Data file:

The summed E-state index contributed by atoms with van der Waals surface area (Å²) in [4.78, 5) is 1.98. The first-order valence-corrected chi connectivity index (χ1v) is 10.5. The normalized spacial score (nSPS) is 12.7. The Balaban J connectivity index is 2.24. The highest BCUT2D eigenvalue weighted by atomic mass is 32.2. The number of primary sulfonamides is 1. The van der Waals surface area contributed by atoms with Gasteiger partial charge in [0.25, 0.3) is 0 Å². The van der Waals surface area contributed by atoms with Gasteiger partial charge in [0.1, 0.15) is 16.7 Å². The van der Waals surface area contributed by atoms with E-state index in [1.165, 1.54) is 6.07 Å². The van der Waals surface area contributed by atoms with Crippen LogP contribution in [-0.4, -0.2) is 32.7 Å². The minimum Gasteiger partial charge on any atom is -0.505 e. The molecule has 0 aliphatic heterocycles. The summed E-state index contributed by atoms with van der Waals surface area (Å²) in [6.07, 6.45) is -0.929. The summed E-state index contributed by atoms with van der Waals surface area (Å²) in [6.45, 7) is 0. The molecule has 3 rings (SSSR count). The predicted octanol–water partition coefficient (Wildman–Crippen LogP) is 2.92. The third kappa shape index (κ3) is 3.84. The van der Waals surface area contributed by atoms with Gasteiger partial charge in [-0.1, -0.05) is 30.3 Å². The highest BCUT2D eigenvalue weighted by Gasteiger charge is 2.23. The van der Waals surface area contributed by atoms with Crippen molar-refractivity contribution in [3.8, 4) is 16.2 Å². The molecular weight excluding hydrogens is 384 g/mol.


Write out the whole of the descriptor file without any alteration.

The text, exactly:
The summed E-state index contributed by atoms with van der Waals surface area (Å²) in [4.78, 5) is 1.98. The first-order valence-corrected chi connectivity index (χ1v) is 10.5. The normalized spacial score (nSPS) is 12.7. The Balaban J connectivity index is 2.24. The highest BCUT2D eigenvalue weighted by atomic mass is 32.2. The number of primary sulfonamides is 1. The van der Waals surface area contributed by atoms with Gasteiger partial charge in [0.25, 0.3) is 0 Å². The van der Waals surface area contributed by atoms with Gasteiger partial charge in [0.1, 0.15) is 16.7 Å². The van der Waals surface area contributed by atoms with E-state index in [1.165, 1.54) is 6.07 Å². The van der Waals surface area contributed by atoms with Crippen LogP contribution in [-0.4, -0.2) is 32.7 Å². The minimum Gasteiger partial charge on any atom is -0.505 e. The molecule has 0 aliphatic heterocycles. The summed E-state index contributed by atoms with van der Waals surface area (Å²) in [6.07, 6.45) is -0.929. The summed E-state index contributed by atoms with van der Waals surface area (Å²) in [6.45, 7) is 0. The molecule has 3 rings (SSSR count). The predicted octanol–water partition coefficient (Wildman–Crippen LogP) is 2.92. The third kappa shape index (κ3) is 3.84. The van der Waals surface area contributed by atoms with Gasteiger partial charge in [-0.1, -0.05) is 30.3 Å². The highest BCUT2D eigenvalue weighted by Gasteiger charge is 2.23. The van der Waals surface area contributed by atoms with Crippen molar-refractivity contribution in [3.8, 4) is 16.2 Å². The molecular weight excluding hydrogens is 384 g/mol.